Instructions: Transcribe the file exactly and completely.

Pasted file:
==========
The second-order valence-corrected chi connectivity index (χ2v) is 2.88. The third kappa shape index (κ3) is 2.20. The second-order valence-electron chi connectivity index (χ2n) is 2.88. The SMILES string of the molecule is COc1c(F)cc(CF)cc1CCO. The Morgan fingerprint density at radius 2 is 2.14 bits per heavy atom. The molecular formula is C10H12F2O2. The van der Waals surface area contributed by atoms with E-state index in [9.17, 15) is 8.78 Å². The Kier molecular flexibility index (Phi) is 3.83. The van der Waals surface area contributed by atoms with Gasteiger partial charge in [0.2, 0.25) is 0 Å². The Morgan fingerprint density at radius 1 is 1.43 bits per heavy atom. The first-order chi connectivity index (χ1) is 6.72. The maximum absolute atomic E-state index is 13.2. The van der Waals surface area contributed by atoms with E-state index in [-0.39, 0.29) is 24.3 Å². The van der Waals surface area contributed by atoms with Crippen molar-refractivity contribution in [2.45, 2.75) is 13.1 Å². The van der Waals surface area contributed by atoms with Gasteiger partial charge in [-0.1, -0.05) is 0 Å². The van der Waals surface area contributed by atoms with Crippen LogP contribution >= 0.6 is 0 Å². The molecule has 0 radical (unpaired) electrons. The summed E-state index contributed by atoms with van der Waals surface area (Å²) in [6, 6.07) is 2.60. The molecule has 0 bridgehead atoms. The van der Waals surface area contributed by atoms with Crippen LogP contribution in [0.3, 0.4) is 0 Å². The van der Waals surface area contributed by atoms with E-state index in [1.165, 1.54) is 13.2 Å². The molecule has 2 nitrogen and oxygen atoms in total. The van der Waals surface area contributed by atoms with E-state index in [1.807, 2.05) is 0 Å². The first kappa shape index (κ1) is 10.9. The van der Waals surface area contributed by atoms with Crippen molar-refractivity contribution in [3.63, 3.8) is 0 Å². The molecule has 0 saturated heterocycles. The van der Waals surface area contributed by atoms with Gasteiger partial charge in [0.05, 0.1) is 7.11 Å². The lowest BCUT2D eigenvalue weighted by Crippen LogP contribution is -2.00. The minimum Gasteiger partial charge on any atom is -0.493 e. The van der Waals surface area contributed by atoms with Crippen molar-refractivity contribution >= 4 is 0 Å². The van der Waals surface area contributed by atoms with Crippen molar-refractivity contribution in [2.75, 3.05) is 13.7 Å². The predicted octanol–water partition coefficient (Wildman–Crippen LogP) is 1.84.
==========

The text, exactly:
The second-order valence-corrected chi connectivity index (χ2v) is 2.88. The third kappa shape index (κ3) is 2.20. The second-order valence-electron chi connectivity index (χ2n) is 2.88. The SMILES string of the molecule is COc1c(F)cc(CF)cc1CCO. The Morgan fingerprint density at radius 2 is 2.14 bits per heavy atom. The molecular formula is C10H12F2O2. The van der Waals surface area contributed by atoms with E-state index in [9.17, 15) is 8.78 Å². The Kier molecular flexibility index (Phi) is 3.83. The van der Waals surface area contributed by atoms with Gasteiger partial charge in [0.2, 0.25) is 0 Å². The Morgan fingerprint density at radius 1 is 1.43 bits per heavy atom. The first-order chi connectivity index (χ1) is 6.72. The maximum absolute atomic E-state index is 13.2. The van der Waals surface area contributed by atoms with E-state index in [-0.39, 0.29) is 24.3 Å². The van der Waals surface area contributed by atoms with Crippen molar-refractivity contribution in [2.45, 2.75) is 13.1 Å². The van der Waals surface area contributed by atoms with Gasteiger partial charge in [-0.1, -0.05) is 0 Å². The van der Waals surface area contributed by atoms with Crippen LogP contribution >= 0.6 is 0 Å². The molecule has 0 radical (unpaired) electrons. The summed E-state index contributed by atoms with van der Waals surface area (Å²) in [6, 6.07) is 2.60. The molecule has 0 bridgehead atoms. The van der Waals surface area contributed by atoms with Crippen LogP contribution in [0.3, 0.4) is 0 Å². The van der Waals surface area contributed by atoms with E-state index in [1.165, 1.54) is 13.2 Å². The molecule has 2 nitrogen and oxygen atoms in total. The van der Waals surface area contributed by atoms with E-state index in [1.807, 2.05) is 0 Å². The first kappa shape index (κ1) is 10.9. The van der Waals surface area contributed by atoms with Crippen molar-refractivity contribution in [3.63, 3.8) is 0 Å². The molecule has 0 saturated heterocycles. The van der Waals surface area contributed by atoms with Gasteiger partial charge in [0.05, 0.1) is 7.11 Å². The lowest BCUT2D eigenvalue weighted by Crippen LogP contribution is -2.00. The minimum Gasteiger partial charge on any atom is -0.493 e. The van der Waals surface area contributed by atoms with Crippen molar-refractivity contribution >= 4 is 0 Å². The van der Waals surface area contributed by atoms with Crippen molar-refractivity contribution in [2.75, 3.05) is 13.7 Å². The predicted octanol–water partition coefficient (Wildman–Crippen LogP) is 1.84.